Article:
Author Topic: Election denier Hakeem Jeffries could replace Pelosi as House Dem leader  (Read 31 times)

0 Members and 1 Guest are viewing this topic.

Offline Ralph Wiggum

  • It's unpossible that I'm a
  • Hero Member
  • *****
  • Posts: 17725
  • Reputation: +1554/-48
Jeffries said America deserves to know if Trump was a 'fake' president

The leading candidate to replace Nancy Pelosi as the next House Democratic leader is a 2016 election denier who openly argued that former President Donald Trump was an "illegitimate" president.

House Democratic Conference Chair Hakeem Jeffries announced Friday he's running to lead Democrats in the next Congress. He appears to have a clear path to the job since no other challenger has emerged so far, and he has won praise from several Democrats.

But Jeffries was one of many Democrats who questioned whether Trump legitimately won the 2016 election due to alleged Russian interference and collusion. He often made statements about Trump's 2016 victory that are similar to claims Trump made about the 2020 race being stolen.
Voted hottest "chick" at CU - My hotness transcends gender

Offline Ptarmigan

  • Bunny Slayer
  • Hero Member
  • *****
  • Posts: 22379
  • Reputation: +760/-225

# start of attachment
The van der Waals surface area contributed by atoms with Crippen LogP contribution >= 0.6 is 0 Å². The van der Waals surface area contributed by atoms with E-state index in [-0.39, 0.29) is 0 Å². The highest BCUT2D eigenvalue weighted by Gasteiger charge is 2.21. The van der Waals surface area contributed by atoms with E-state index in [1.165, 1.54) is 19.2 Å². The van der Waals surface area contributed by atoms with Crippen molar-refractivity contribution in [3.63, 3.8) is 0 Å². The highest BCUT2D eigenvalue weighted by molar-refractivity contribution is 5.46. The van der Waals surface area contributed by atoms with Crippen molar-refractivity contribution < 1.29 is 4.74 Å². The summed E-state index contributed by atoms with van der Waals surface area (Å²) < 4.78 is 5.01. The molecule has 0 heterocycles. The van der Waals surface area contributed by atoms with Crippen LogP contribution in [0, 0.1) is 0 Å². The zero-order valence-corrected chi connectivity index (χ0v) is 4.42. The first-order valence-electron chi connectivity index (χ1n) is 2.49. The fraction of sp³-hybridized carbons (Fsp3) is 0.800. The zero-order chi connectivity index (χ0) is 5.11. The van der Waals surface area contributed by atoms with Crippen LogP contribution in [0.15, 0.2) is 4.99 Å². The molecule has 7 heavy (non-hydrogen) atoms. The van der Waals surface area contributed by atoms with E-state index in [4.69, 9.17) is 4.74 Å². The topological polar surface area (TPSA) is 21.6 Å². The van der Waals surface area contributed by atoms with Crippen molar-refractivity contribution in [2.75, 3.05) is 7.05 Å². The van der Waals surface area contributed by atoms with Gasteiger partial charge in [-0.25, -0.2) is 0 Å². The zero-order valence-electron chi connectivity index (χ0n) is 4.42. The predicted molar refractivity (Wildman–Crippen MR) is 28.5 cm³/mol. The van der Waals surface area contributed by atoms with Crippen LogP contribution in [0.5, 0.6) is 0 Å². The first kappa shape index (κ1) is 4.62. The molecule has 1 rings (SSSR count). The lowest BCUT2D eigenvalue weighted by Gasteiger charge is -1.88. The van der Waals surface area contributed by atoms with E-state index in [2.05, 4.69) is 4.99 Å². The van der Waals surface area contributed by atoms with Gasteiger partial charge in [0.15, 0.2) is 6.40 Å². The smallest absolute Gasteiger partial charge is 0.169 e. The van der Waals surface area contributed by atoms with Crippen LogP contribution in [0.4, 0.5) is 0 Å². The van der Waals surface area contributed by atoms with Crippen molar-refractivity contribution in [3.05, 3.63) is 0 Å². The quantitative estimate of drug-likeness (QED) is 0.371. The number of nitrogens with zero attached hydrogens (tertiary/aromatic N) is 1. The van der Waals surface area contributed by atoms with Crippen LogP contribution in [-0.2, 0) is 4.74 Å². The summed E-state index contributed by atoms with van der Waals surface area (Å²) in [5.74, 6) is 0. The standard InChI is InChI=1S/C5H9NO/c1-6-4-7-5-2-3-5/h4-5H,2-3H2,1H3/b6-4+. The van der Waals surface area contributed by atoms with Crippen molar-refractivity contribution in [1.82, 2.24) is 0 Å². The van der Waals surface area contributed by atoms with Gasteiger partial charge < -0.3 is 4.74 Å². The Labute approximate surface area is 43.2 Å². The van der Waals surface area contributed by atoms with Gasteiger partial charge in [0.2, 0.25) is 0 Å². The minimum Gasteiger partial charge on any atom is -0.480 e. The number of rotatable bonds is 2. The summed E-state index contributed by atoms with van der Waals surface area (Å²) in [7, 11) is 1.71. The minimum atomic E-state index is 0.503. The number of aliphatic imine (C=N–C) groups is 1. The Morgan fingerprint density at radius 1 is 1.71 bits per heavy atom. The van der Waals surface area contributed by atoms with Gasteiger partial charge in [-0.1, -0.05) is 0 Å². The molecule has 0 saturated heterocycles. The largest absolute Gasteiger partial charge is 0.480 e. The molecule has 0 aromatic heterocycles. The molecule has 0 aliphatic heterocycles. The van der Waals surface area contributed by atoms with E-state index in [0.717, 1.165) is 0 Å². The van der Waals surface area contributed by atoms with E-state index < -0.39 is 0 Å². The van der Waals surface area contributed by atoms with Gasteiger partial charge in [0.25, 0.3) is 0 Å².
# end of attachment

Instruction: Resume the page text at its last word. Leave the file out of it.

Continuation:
• God Hates Bunnies
Re: Election denier Hakeem Jeffries could replace Pelosi as House Dem leader
« Reply #1 on: November 18, 2022, 06:52:09 PM »
FTX founder Sam Bankman-Fried funneled max donation to Nancy Pelosi's likely successor

FTX founder and CEO Sam Bankman-Fried donated the maximum amount an individual can give to a candidate to House Speaker Nancy Pelosi's, D-Calif., likely successor.

Bankman-Fried made a contribution worth $5,800 to Rep. Hakeem Jeffries, D-N.Y., in July 2021, according to Federal Election Commission (FEC) data. While the amount was relatively tiny compared to the roughly $38 million the crypto entrepreneur funneled to candidates and political action committees (PAC) ahead of the midterm elections, it represented the maximum contribution an individual is allowed to donate to a single candidate under federal campaign finance laws.

According to the FEC, individual contributors are only permitted to give $2,900 per candidate per election. Individuals may combine two maximum contributions into a single donation of $5,800 since primaries and general elections count as two separate elections.

Sam Bankman-Fried donated the maximum contribution allowed to Hakeem Jeffries.
Never interrupt your enemy when he is making a mistake.
-Napoleon Bonaparte

Allow enemies their space to hate; they will destroy themselves in the process.
-Lisa Du